Where one or more employees have done something which could potentially amount to gross misconduct, it is common for employers to want to suspend them. However, it is important that before you take that decision, you obtain some initial information from the individuals in order to ensure that you are acting reasonably. The recent Court of Appeal case of London Borough of Lambeth v Agoreyo considered this and set out some points for consideration.
One of the fundamental questions is why are you suspending the employee? You will be required to show that it was necessary, for example, to protect the business, or to carry out an investigation that may be compromised if they remain in the business. Suspension is not a neutral act and employees often think of it as disciplinary action. It is therefore important to tell the employee that suspension is only a precaution that is being taken whilst matters are investigated although it may lead to a disciplinary hearing. The key to suspending an employee fairly is making sure that you think about it carefully so that it is not a kneejerk reaction. Suspending an employee without a properly considered reason could breach the implied term of mutual trust and confidence and lead to the employee resigning and claiming constructive dismissal.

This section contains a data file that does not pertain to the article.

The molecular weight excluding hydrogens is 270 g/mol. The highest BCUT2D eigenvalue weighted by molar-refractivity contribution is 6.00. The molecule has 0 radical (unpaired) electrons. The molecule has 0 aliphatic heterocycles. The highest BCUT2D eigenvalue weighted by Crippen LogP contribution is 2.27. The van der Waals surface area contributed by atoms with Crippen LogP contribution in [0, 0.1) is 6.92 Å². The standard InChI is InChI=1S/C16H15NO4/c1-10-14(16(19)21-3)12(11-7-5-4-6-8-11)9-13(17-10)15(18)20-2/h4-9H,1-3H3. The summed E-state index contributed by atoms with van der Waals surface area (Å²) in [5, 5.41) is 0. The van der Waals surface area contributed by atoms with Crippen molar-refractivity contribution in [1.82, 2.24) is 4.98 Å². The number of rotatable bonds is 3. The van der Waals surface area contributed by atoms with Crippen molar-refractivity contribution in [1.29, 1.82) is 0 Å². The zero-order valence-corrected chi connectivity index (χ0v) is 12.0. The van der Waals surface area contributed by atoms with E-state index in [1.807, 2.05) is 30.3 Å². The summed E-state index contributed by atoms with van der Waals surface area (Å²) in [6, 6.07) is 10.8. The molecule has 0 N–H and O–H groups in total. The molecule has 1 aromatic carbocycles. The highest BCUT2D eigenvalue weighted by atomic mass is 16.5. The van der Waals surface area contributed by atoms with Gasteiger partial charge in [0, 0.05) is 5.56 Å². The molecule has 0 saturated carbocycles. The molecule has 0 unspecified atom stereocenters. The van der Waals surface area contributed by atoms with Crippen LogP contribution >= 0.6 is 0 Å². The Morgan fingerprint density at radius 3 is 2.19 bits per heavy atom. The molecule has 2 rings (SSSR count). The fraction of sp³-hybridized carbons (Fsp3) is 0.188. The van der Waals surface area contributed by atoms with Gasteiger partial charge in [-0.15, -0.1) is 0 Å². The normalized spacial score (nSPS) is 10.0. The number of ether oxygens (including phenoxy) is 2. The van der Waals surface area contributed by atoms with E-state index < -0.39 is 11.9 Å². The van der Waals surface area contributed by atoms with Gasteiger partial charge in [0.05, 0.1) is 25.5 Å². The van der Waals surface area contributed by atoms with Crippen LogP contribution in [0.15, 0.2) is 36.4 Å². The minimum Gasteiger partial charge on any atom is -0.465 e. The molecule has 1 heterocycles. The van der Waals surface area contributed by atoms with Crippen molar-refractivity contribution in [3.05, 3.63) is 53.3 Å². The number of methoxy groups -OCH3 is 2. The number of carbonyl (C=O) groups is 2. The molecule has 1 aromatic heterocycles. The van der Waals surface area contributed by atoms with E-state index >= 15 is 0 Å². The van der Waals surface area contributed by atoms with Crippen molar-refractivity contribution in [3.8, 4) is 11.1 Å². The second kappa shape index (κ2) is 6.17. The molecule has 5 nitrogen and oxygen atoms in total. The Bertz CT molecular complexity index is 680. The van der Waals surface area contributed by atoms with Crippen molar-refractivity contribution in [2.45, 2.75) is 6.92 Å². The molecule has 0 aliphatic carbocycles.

In order to reduce the risk of this, you should consider whether there are any alternatives to suspension such as moving the employee to a different part of the business or changing their duties temporarily whilst the matter is investigated. If you do decide to suspend the employee then you need to inform them in writing including:
- why you consider suspension necessary;
- who has made the decision;
- that their contract of employment will continue during the suspension;
- any rights or obligations that they have during the suspension period; and
- who to contact in the company with any questions.
Whilst an employee is suspended, it is important to act quickly so that they are not suspended for an unreasonably long period of time. You should review the decision to suspend them and update the employee regularly as to how long you expect them to be suspended for and what the next steps in the process are.
Once you have thought through this thought process, if you think it is reasonable and justified then you should be able to suspend the employee with relatively low risk. As with many scenarios, it is advisable to carefully document your thought process and the steps taken in coming to the decision in case you need to rely on it at a later date.
Please note this article should only be considered as guidance and should not be taken as specific legal advice. For further advice on this topic contact Kelly Gibson at Kelly.Gibson@tayloremmet.co.uk or 0114 218 4307.